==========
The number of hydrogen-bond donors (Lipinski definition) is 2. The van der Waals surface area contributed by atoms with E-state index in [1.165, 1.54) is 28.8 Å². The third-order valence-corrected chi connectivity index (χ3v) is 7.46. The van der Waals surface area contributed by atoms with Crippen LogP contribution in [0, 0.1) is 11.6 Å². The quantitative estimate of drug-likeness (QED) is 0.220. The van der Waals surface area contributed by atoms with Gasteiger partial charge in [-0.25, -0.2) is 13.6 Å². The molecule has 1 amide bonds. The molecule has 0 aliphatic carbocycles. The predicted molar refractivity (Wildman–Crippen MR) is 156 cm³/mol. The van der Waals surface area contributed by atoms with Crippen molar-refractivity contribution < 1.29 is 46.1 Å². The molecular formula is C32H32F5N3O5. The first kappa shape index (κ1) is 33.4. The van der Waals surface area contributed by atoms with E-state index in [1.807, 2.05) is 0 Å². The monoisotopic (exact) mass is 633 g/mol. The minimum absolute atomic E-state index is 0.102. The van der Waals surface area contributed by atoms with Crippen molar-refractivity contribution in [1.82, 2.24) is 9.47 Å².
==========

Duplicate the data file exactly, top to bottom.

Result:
The number of hydrogen-bond donors (Lipinski definition) is 2. The van der Waals surface area contributed by atoms with E-state index in [1.165, 1.54) is 28.8 Å². The third-order valence-corrected chi connectivity index (χ3v) is 7.46. The van der Waals surface area contributed by atoms with Crippen LogP contribution in [0, 0.1) is 11.6 Å². The quantitative estimate of drug-likeness (QED) is 0.220. The van der Waals surface area contributed by atoms with Gasteiger partial charge in [-0.25, -0.2) is 13.6 Å². The molecule has 1 amide bonds. The molecule has 0 aliphatic carbocycles. The predicted molar refractivity (Wildman–Crippen MR) is 156 cm³/mol. The van der Waals surface area contributed by atoms with Crippen molar-refractivity contribution < 1.29 is 46.1 Å². The molecular formula is C32H32F5N3O5. The first kappa shape index (κ1) is 33.4. The van der Waals surface area contributed by atoms with E-state index in [1.807, 2.05) is 0 Å². The monoisotopic (exact) mass is 633 g/mol. The minimum absolute atomic E-state index is 0.102. The van der Waals surface area contributed by atoms with Crippen molar-refractivity contribution in [1.82, 2.24) is 9.47 Å².